Donna Shannon first discovered Calaveras County as an adult when she brought her children and her mother to visit her aunt and uncle who lived in Mountain Ranch. After getting a taste of Calaveras, she vowed to herself she would live in this beautiful county when she retired.
She spent years working toward that goal, buying a home and working on it during her weekends and holidays. Finally, more than 20 years ago her dream came true and she became a resident.
Retirement, however, was a different thing altogether.
“I remember my mother always volunteering, always being busy,” Shannon said. “So, when retirement didn’t suit me, I jumped in with both feet and began volunteering where my heart led me.”
Her love of children led her to her first volunteer position: youth mentor.
“I was actually the first paired mentor in Calaveras County,” Shannon said.
She had chosen the right time to volunteer as the fledgling Calaveras County Youth Mentoring Program had just taken flight.
The youth mentor program provides youths, oftentimes considered at risk, with “responsible, good people that can help guide the child in making good life decisions.”
“It is so rewarding to watch a young person grow and develop and become a valued contributor to society where maybe they could have gone a different path,” Shannon said. “We commit for one year (as a mentor), but for many of us, the friendship develops and you just continue in their lives in a positive manner.”
Shannon admitted that she thoroughly enjoys watching children in the program grow into adults, and seeing them be happy in the decisions they are making.
Though, as a mentor, she stresses that one must remember first and foremost that they are not the parent, yet some bonds are more difficult to break, such as the bond of friendship. Shannon herself does not separate mentor from friend. Case in point: Shannon’s first child mentee is now grown with a child of her own, yet Shannon still remains in touch.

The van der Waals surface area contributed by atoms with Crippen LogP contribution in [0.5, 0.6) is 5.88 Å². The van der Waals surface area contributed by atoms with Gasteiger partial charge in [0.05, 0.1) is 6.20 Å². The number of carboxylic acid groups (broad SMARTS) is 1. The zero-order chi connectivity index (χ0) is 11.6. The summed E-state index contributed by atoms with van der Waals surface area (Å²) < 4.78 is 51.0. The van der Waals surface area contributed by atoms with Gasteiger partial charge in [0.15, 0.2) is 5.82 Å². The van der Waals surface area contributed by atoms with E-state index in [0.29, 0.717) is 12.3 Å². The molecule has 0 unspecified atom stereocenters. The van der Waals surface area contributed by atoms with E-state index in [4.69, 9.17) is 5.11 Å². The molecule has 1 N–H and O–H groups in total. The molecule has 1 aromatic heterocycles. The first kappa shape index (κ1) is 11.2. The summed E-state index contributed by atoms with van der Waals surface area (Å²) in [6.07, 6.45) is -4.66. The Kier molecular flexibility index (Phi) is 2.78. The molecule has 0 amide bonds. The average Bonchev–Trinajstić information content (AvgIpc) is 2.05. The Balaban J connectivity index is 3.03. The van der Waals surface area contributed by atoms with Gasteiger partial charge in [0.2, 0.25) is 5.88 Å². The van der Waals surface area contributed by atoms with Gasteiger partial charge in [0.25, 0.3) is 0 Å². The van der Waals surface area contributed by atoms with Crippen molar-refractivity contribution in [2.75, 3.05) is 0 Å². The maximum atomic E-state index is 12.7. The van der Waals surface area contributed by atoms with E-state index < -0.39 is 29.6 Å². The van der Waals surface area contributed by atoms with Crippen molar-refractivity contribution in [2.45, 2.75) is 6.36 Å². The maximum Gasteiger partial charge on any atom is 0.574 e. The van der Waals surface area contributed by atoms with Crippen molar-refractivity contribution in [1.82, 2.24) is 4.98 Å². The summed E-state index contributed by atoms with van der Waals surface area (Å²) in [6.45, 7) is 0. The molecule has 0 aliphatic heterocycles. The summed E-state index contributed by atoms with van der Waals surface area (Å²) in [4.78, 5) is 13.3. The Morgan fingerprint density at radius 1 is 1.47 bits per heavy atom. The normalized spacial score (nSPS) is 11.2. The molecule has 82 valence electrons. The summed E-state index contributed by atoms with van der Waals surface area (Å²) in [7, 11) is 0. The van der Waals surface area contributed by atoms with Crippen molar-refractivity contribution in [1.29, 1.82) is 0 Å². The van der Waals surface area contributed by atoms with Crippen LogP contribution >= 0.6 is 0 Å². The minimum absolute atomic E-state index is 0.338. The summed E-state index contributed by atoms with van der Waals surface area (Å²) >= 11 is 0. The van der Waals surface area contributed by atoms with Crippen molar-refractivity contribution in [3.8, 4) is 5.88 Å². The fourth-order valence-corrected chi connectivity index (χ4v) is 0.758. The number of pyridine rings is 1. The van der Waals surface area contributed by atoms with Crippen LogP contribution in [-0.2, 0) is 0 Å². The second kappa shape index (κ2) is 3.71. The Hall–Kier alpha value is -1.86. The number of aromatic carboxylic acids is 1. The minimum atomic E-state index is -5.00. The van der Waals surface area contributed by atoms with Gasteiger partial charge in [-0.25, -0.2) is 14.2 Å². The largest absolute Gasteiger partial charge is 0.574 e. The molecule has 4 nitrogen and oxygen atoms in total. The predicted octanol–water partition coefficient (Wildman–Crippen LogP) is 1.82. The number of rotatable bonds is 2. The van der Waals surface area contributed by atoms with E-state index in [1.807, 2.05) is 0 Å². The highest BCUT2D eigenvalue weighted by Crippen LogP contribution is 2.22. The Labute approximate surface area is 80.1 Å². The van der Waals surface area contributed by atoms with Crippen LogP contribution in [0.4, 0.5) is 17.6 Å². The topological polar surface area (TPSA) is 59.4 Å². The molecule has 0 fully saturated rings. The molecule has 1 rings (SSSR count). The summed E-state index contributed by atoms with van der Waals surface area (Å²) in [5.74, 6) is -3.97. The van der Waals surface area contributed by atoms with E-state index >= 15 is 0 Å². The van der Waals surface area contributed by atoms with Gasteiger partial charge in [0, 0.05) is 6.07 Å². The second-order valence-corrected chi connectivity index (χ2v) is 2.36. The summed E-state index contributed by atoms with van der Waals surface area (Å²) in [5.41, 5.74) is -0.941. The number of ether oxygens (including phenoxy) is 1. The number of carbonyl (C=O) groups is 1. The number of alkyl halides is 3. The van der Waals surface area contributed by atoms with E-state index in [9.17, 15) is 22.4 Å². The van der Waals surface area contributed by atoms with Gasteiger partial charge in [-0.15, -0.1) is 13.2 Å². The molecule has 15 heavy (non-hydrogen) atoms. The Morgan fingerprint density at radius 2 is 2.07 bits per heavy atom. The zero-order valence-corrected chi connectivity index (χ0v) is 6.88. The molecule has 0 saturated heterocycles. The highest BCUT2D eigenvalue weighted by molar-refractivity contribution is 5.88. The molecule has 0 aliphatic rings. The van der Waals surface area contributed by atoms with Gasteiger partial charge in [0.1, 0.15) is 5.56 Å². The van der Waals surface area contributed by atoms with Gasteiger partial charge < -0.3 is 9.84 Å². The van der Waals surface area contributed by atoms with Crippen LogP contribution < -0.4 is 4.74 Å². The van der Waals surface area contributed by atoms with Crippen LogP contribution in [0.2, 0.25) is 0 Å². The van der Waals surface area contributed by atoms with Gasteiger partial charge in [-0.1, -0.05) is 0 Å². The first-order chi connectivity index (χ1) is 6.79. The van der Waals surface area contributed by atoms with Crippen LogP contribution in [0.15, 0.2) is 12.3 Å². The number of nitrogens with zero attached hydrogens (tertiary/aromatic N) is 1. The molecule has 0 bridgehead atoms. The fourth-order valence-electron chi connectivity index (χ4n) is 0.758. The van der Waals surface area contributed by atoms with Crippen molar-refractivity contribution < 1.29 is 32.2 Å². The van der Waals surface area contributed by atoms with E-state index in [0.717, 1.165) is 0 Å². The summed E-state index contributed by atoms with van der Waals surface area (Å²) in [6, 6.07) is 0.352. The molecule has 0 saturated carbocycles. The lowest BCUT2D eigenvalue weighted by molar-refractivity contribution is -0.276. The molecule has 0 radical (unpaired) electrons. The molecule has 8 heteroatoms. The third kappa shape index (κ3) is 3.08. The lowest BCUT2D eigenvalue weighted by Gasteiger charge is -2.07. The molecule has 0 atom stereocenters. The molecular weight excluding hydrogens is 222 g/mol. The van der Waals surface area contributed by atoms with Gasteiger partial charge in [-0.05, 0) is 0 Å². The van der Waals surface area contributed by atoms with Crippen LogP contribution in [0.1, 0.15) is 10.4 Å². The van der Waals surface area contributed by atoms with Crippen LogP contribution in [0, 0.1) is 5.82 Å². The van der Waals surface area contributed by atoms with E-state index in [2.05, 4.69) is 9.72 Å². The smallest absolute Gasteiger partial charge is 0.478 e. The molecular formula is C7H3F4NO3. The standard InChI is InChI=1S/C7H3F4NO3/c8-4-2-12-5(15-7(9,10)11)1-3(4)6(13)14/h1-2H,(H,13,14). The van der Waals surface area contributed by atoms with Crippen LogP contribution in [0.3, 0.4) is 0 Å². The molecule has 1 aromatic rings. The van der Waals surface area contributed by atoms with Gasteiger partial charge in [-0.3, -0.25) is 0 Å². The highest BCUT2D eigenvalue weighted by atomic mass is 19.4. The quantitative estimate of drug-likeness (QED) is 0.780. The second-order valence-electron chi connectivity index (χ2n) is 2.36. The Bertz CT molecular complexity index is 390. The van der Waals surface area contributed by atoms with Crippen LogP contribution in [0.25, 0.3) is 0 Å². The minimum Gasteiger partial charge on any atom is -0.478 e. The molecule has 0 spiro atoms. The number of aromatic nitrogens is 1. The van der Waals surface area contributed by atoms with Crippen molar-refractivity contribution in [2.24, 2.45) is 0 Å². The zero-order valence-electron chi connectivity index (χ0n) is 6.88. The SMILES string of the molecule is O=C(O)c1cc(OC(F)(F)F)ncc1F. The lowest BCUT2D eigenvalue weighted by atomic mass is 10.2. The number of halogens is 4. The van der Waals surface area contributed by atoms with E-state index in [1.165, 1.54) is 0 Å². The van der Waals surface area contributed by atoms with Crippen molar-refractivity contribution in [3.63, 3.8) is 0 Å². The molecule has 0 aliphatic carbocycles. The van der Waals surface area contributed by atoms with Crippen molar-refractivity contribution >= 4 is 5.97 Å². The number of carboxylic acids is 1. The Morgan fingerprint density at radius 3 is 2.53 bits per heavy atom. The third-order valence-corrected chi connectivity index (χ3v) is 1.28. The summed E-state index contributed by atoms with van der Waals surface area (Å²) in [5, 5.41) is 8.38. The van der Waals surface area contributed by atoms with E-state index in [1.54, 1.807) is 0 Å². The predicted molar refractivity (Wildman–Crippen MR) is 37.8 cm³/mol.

As the program grew it was noted that there was a need for the children who “aged out” from the youth program and out of the foster care system into a limbo area of life. Over time, a young adult mentoring program was developed with Shannon as a founding mentor.
“The young adult mentoring program was a great transitioning group,” Shannon said. “It wasn’t one-on-one mentoring; it was a group setting where the youth learned how to apply for a driver’s license, how to do their taxes, cook, clean, etc.; all those things that are necessary to help them become young successful adults. Oh, and my favorite rule at these group meetings was cell phones were left at the door so they learned social skills; socializing face to face.”
Now Shannon is the president of the Calaveras Menoring Foundation, which raises much needed funds for the mentor program.
“The focus for all of us was and is ‘Kids are our Future,’” she said.
While still active in the mentor program, Shannon put on another volunteer hat: docent at the Calaveras County Red Barn Museum.
“In 2004, I remember seeing an ad in the Calaveras Enterprise stating the Calaveras County Museum was looking for a docent for their Red Barn Museum,” she said. “I remember thinking, ‘I can do that.’”
So one day she showed up at the door and said, “If you can train me, I can learn.”
“It is really, really fun because you meet people from all over the world while learning the history of Calaveras County, which is good because this is my home now.”
Shannon has held positions within the Calaveras County historical society as president, secretary, docent and more.
“Whatever they ask me to do, I try to do it. I’m there for them; they are like family to me.”
“We are very lucky to have Donna as volunteer,” said Rose Rinker, Calaveras County historical society office manager. “She is very dedicated and committed to not only the Historical Society but also the community.”
Though Shannon admits that there is going to be a time she may need to back off, “It’s not now. All of my volunteering has been so much fun, I really enjoy it all.”
While Shannon is rather humble about her work, those who know her are at the ready to sing her praises.
“I would like to consider myself the No. 1 fan of the Donna Shannon fan club,” said Katherine Eustis, director of youth support services, County Office of Education. “She is made of gold. It is such an honor to sing her praises publicly. Donna literally helped create the youth mentor program.”
But while Eustis thinks the world of volunteer Shannon, on a more personal level, she feels blessed to be her friend.
“She isn’t just a great volunteer, she’s a great person, so thoughtful, patient, kind and dependable; she is a true friend. A remarkable human being,” Eustis said.